With a lot of open space, it can get quite hot, so the water play area is a cool relief. With sprinklers, play structures, small water slides, and dumping buckets, kids can run around and get wet in this fenced-off area while parents cool their feet in the shallow water. Bring bathing suits for the kids!
Safari Venture is a climbing structure with a ball pit and slides—a perfect place to go a bit wild.
A tamer version of the playground for little ones, the toddler’s playground has some small climbing structures and slides.
African Lion Safari has three open-air, interpreter-led presentations in which they showcase the talents of their birds and animals: Parrot Paradise, Birds of Prey, and Elephant & Friends. The show schedules are posted right near the bird aviaries, and shows last about 20 minutes each—perfect for shorter attention spans! You’ll hear a lot of “oohs” and “aahs” as the creatures show off their skills.
On the privately guided Wake Up the Wild tour, you enter the park before it opens to the public for a behind-the-scenes experience watching the lions have their breakfast, hand-feeding giraffes, and going off-road in an open-air truck to see the animals up close. For ages 8 and up, Wake Up the Wild is open to groups of up to 12 people and is $99/child (ages 8–12) and $119/youth or adult (ages 13 and up).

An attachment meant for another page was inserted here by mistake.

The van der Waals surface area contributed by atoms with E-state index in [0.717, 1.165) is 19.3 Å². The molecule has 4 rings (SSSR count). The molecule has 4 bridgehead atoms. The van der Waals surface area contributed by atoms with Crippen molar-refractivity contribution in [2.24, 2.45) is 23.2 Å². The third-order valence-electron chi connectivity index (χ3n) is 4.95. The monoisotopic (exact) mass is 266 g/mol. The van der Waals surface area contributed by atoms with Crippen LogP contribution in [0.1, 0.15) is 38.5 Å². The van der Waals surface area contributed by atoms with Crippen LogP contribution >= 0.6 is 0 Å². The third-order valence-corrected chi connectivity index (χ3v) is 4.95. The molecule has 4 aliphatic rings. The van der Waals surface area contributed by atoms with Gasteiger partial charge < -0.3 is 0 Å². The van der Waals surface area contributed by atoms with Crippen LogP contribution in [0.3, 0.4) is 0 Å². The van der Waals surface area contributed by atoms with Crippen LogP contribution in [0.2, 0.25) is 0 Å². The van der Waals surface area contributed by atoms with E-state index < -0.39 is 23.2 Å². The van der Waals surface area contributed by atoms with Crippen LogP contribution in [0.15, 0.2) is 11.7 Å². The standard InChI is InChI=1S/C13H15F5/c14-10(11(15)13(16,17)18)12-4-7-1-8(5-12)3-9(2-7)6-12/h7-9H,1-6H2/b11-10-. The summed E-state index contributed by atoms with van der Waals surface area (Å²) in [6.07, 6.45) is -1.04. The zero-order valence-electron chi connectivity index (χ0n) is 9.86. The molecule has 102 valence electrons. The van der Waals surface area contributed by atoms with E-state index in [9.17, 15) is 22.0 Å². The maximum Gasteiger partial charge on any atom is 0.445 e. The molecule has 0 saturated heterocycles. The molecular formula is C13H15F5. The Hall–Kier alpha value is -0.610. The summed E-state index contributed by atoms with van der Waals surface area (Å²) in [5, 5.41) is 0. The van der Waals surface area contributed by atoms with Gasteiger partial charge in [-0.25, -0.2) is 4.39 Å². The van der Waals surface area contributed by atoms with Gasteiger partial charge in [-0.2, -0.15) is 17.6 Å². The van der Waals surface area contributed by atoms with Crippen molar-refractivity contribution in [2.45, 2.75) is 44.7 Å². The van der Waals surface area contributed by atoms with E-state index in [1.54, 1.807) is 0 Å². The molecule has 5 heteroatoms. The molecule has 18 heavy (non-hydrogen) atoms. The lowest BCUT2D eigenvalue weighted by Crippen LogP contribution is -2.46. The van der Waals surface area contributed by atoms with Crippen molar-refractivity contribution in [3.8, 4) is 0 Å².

Season: Early May–late September
Address: 1386 Cooper Rd., Hamilton.
Hours: Late June–August, daily 9 am–5 pm; May–late June and September, daily 9 am–4 pm; drive-through game reserves open at 10 am
Admission: $38 adult (13–59), $28 child (3–12), free for ages 0–2; prices vary by season. Parking is included in park admission.
Get there early! The later in the day, the longer the lineups. And the safari bus books ups quickly. Also, it can get quite hot later in the day in the height of summer.
Bring swimsuits. Make sure the kids bring their bathing suit so they can cool down in the water play area.
Bring your own lunch. The prerequisite fast food restaurants are available, but there are several picnic tables and shaded areas at which you can enjoy your own food.
Consider renting a stroller or wagon. Rentals are just $5 and $8, respectively. But they (along with car seats or boosters) cannot be brought on the Safari Tour Bus.
Take advantage of the birthday bonus. The safari doesn’t host birthday parties, but they do offer free admission for kids ages 3–12 within a week of their birthday (with photo ID).
Recommended Game Plan
On my family’s trip (in July), I worked out what I believe is the perfect schedule:
9:50 am: Arrive a bit before 10 am and purchase your Safari Tour Bus tickets for 11:15 am
10 am: Ride the African Queen boat close to 10 am
10:30 am: Climb aboard the Nature Boy train when it opens at 10:30 am
11:00 am: Get to the Safari Tour Bus 10–15 minutes ahead of your 11:15 departure for the hour-long ride
12:15 pm: After the hour-long Safari Tour, eat your homemade lunch
12:45 pm: Spend some time visiting the water area, checking out all the exotic birds, and having fun in the playground
2:00 pm: Catch the shows—the three shows have start times at about every half-hour after 1 pm, with the last show between 4 and 6 pm, depending on the day or season. (Arrive a bit early: it’s first-come, first served.)